Normal Testosterone and Estrogen Levels in Women
Do estrogen levels fall at menopause?
Yes. Estrogen levels fall at menopause. This is a natural transition for all women between ages 40 and 55. The decline in estrogen can happen abruptly in younger women whose ovaries are removed, resulting in so-called surgical menopause.
Perimenopause is the period of transition before menopause. The first natural decline in estrogen levels starts during this phase. Other physiological changes also start. Women going through perimenopause may experience weight gain along with other menopause symptoms. For instance, there may be irregular menstrual periods, hot flashes, and vaginal dryness.
On average, menopause occurs at age 51. When it does, a woman's body produces less estrogen and progesterone. The drop of estrogen levels at menopause can cause uncomfortable symptoms, including:
Some women experience moodiness. That may or may not be related to the loss of estrogen. Lower levels of estrogen may also increase a woman's risk for heart disease, stroke, osteoporosis and fractures.
Why do estrogen levels rise?
During puberty, it's normal for levels of estrogen to rise. That’s because this hormone fuels changes in a young girl's body. For example, it plays a role in the development of breasts, a more mature curved figure, fuller hips, and pubic and underarm hair.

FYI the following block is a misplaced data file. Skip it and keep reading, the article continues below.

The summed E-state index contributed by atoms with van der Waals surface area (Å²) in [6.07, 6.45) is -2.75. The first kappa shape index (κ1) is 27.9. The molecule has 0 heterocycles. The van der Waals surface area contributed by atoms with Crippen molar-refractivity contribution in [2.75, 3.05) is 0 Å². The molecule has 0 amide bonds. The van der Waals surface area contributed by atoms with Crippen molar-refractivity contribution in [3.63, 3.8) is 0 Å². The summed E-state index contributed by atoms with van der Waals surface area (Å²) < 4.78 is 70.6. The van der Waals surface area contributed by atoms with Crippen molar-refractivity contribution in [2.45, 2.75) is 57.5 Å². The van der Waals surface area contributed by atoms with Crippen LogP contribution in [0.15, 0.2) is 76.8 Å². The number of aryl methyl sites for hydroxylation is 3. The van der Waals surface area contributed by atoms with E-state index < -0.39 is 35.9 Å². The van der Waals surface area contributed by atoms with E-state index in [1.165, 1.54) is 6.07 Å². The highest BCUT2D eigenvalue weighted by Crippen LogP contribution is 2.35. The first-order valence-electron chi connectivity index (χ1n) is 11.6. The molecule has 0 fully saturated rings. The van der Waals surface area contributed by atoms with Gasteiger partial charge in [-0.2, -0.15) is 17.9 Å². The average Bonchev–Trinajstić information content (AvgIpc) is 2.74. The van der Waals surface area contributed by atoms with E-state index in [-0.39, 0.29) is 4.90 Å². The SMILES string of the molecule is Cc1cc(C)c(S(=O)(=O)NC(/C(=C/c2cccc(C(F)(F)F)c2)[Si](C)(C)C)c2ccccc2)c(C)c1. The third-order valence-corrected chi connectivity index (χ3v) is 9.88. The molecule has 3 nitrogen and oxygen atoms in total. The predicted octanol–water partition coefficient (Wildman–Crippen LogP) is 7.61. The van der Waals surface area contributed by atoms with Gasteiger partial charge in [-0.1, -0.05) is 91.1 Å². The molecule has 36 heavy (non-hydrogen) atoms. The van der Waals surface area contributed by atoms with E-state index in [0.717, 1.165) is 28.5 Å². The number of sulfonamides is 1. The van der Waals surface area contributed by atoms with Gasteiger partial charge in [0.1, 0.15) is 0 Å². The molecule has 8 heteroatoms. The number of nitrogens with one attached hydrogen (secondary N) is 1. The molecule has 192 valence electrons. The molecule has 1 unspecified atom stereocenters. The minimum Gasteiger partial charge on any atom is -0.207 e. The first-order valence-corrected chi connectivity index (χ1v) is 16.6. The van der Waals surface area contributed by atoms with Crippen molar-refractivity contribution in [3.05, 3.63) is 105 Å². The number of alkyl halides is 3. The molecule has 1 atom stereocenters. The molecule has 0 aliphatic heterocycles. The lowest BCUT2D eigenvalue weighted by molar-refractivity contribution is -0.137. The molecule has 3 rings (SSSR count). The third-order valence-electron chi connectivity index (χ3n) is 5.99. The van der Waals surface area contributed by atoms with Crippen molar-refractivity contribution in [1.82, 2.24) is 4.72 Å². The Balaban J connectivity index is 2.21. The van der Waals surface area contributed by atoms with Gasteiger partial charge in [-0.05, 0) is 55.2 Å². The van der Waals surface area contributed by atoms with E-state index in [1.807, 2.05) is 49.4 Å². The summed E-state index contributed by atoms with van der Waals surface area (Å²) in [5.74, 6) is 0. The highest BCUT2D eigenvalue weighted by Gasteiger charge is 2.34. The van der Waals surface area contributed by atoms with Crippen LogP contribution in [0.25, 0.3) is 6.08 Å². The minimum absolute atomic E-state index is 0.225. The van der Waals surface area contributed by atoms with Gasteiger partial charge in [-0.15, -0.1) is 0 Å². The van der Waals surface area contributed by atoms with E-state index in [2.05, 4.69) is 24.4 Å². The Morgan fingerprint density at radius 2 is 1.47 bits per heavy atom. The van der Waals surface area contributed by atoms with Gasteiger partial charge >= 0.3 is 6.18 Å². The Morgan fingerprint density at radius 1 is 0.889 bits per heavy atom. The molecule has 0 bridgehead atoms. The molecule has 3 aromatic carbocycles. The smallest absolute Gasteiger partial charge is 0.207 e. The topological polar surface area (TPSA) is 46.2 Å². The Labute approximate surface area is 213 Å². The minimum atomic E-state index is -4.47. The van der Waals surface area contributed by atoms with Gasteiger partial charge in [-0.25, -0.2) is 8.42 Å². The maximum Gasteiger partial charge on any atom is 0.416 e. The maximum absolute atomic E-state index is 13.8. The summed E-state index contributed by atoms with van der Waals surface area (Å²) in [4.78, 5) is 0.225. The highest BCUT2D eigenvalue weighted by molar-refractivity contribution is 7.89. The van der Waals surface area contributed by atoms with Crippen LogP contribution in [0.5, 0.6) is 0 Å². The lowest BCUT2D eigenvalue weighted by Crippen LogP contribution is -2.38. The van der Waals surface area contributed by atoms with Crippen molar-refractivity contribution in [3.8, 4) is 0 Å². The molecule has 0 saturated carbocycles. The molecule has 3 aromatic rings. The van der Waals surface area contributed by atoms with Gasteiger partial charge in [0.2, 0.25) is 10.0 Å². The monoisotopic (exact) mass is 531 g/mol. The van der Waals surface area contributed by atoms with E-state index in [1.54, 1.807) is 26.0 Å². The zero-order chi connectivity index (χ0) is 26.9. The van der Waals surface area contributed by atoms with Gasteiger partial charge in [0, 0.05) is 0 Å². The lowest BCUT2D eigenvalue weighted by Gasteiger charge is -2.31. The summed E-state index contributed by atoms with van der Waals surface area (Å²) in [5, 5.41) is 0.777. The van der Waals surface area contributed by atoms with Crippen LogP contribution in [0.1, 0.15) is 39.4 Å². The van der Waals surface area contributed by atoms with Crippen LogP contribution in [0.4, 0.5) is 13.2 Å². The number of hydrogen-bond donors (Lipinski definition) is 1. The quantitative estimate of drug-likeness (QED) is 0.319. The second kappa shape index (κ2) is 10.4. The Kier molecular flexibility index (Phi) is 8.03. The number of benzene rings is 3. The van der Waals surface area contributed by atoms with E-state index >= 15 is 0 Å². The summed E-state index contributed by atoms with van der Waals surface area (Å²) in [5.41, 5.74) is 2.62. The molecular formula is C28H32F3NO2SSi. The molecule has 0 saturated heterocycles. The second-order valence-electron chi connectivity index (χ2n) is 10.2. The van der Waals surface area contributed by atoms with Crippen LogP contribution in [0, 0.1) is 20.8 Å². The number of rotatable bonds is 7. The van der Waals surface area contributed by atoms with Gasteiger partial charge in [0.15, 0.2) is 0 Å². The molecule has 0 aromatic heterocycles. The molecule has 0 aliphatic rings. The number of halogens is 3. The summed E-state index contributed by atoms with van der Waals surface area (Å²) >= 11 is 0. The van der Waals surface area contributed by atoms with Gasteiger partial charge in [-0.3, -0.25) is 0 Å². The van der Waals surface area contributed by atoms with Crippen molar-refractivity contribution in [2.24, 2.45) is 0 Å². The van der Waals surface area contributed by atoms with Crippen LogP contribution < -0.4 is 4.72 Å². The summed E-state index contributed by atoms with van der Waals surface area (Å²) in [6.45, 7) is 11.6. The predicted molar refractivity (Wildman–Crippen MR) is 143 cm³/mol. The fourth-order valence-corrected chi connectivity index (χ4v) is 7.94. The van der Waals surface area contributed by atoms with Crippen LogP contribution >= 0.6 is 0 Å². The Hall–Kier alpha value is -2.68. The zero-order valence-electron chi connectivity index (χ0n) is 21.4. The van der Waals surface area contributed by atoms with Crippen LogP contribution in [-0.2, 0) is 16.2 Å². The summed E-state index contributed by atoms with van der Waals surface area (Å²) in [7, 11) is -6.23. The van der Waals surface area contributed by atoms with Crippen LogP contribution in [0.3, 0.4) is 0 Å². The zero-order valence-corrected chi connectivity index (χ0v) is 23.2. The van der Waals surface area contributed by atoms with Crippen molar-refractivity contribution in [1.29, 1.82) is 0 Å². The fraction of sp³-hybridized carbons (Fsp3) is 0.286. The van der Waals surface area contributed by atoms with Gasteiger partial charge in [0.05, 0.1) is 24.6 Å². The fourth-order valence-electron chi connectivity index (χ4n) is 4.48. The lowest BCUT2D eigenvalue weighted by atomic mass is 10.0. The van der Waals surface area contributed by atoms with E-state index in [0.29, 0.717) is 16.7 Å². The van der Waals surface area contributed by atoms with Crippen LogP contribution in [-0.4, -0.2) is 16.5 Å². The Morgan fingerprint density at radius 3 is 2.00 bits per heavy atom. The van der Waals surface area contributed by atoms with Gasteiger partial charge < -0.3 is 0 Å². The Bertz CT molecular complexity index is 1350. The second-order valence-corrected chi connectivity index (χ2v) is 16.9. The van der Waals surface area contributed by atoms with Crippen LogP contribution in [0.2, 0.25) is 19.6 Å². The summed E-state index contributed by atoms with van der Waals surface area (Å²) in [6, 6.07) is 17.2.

In addition, high levels of estrogen are seen in women who are extremely overweight. Levels are also high in women who have high blood pressure or diabetes. Estrogen levels rise during a healthy pregnancy, and increased estrogen levels may be seen with tumors of the ovaries, testes, or adrenal glands.
Some drugs, such as steroid medications, ampicillin, estrogen-containing drugs, phenothiazines, and tetracyclines can increase estrogen levels.
What happens when testosterone levels rise or fall?
If your body produces too much testosterone, you may have irregular or absent menstrual periods. You may also have more body hair than the average woman. Some women with high testosterone levels develop frontal balding. Other possible effects include acne, an enlarged clitoris, increased muscle mass, and deepening of voice.
High levels of testosterone can also lead to infertility and are commonly seen in polycystic ovarian syndrome (PCOS). PCOS is an endocrine condition that is sometimes seen in women of childbearing age who have difficulty getting pregnant. Women with PCOS have symptoms similar to those produced by high testosterone levels. They include:
- An apple-shaped body
- Excessive or thinning hair
- Menstrual irregularity